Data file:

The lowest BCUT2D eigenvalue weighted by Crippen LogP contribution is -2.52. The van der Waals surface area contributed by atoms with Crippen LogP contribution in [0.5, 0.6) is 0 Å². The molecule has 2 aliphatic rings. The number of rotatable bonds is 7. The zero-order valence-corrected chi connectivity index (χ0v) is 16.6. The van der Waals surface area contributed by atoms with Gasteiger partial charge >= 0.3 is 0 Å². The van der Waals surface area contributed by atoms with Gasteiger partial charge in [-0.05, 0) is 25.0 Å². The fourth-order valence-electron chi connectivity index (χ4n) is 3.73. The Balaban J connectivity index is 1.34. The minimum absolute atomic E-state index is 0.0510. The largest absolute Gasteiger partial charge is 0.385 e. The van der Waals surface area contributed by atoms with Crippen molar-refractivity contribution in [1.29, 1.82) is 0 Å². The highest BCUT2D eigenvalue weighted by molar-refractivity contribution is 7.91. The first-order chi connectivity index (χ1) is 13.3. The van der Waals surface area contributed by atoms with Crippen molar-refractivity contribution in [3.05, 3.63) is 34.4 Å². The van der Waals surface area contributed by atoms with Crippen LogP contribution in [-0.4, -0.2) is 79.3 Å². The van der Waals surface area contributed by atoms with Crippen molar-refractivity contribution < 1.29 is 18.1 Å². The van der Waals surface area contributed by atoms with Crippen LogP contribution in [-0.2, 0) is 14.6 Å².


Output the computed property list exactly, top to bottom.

The lowest BCUT2D eigenvalue weighted by Crippen LogP contribution is -2.52. The van der Waals surface area contributed by atoms with Crippen LogP contribution in [0.5, 0.6) is 0 Å². The molecule has 2 aliphatic rings. The number of rotatable bonds is 7. The zero-order valence-corrected chi connectivity index (χ0v) is 16.6. The van der Waals surface area contributed by atoms with Gasteiger partial charge >= 0.3 is 0 Å². The van der Waals surface area contributed by atoms with Gasteiger partial charge in [-0.05, 0) is 25.0 Å². The fourth-order valence-electron chi connectivity index (χ4n) is 3.73. The Balaban J connectivity index is 1.34. The minimum absolute atomic E-state index is 0.0510. The largest absolute Gasteiger partial charge is 0.385 e. The van der Waals surface area contributed by atoms with Crippen molar-refractivity contribution in [1.29, 1.82) is 0 Å². The highest BCUT2D eigenvalue weighted by molar-refractivity contribution is 7.91. The first-order chi connectivity index (χ1) is 13.3. The van der Waals surface area contributed by atoms with Crippen molar-refractivity contribution in [3.05, 3.63) is 34.4 Å². The van der Waals surface area contributed by atoms with Crippen LogP contribution in [-0.4, -0.2) is 79.3 Å². The van der Waals surface area contributed by atoms with Crippen molar-refractivity contribution < 1.29 is 18.1 Å². The van der Waals surface area contributed by atoms with Crippen LogP contribution in [-0.2, 0) is 14.6 Å².